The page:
Mantras From the Greater Yoga Tradition
Written by AYC instructor, Michael Johnson
I would like to begin by expressing gratitude for my family, for everyone who has supported me over the years, for the opportunity to teach what I love at the Asheville Yoga Center and for all we get to do to help our community.
The term ‘mantra’ can mean many things within the Vedic tradition from which it emerged: spell, consultation, sacred speech, secret, advice, an instrument of thought and resolution.
I find it fascinating how words can change meaning over time. Although we know December as the 12th month, ‘Decem’ literally means the 10th! Nowadays, the word ‘mantra’ often means a phrase that gets repeated like a marketing slogan.
The primary objectives of mantra meditation are to calm, focus and train the mind to reduce suffering and increase well-being. Some examples of secondary objectives can include: transcending identity from thought, staying focused on a resolution and re-identifying as pure consciousness or a tantric deity (Śiva, Vajrayoginī, etc.).
Mantra meditation often begins with sitting and letting the mind run wild at first, then slowly reeling it back in with a mantra. Due to the origin of this tradition, most mantras are in Sanskrit. Yet, resolutions in other languages can be utilized. After the mantra is repeated enough times, the mind tends to shift into meta-awareness (awareness of awareness) becoming more calm, serene and prime for flourishing in a variety of ways.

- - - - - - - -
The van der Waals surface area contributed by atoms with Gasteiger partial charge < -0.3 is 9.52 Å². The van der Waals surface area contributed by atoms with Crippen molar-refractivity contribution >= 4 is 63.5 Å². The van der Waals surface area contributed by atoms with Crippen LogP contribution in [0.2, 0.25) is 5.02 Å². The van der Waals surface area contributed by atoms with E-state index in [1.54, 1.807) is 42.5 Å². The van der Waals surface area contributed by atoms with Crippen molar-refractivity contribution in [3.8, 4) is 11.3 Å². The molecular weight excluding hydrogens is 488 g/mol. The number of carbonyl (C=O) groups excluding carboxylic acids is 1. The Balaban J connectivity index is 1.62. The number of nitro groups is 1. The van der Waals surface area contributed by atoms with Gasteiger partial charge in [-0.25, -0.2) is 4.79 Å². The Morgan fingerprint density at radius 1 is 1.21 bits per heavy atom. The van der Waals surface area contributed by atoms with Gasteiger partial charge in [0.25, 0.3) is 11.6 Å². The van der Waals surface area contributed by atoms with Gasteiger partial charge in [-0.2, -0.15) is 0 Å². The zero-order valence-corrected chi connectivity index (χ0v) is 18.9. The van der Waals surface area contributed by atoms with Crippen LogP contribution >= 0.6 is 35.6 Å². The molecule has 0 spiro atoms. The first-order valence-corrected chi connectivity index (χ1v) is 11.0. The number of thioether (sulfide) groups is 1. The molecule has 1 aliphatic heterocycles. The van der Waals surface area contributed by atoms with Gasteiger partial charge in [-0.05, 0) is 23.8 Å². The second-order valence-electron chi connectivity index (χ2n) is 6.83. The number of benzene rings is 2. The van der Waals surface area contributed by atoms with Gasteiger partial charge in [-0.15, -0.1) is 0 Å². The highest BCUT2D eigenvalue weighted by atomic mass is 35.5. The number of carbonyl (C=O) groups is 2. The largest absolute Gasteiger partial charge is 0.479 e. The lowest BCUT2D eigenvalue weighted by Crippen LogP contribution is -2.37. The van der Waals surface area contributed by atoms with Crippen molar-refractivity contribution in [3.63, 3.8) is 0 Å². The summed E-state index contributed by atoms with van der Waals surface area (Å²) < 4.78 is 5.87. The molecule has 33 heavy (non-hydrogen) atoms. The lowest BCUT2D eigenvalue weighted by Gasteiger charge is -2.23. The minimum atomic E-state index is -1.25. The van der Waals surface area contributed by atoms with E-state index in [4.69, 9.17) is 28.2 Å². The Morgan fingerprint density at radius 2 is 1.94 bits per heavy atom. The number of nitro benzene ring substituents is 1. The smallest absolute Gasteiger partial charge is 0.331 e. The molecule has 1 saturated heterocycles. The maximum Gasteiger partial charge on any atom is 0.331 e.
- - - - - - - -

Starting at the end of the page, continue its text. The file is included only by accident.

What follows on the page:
Choosing a mantra can be a process. You can make one up, you can find one on the internet, you can learn one at a kīrtan or you can be assigned a mantra based on your birth chart. Some traditions have a list of pre-requisites that you must complete in order to qualify for a mantra initiation ceremony. Mantras can range from a single syllable to the length of an entire text like the Heart Sūtra, Yoga Sūtra or the Bhagavadgītā. Click below to download and view twelve examples of mantra from the yoga tradition.
Michael Johnson has been a full-time yoga instructor for nearly two decades and a teacher trainer since 2003. He has traveled to India and studied many styles and traditions from Aṣṭāṅga Vinyāsa, Bhakti, Karma, Jñāna, Jīvamukti, Rāja, and Restorative to Yin. In addition to teaching ten weekly classes, he is a lead instructor for Asheville Yoga Center’s 200-Hour Teacher Training and 300-Hour Advanced Training Programs.
View AYC’s class schedule to see all of Michael’s classes!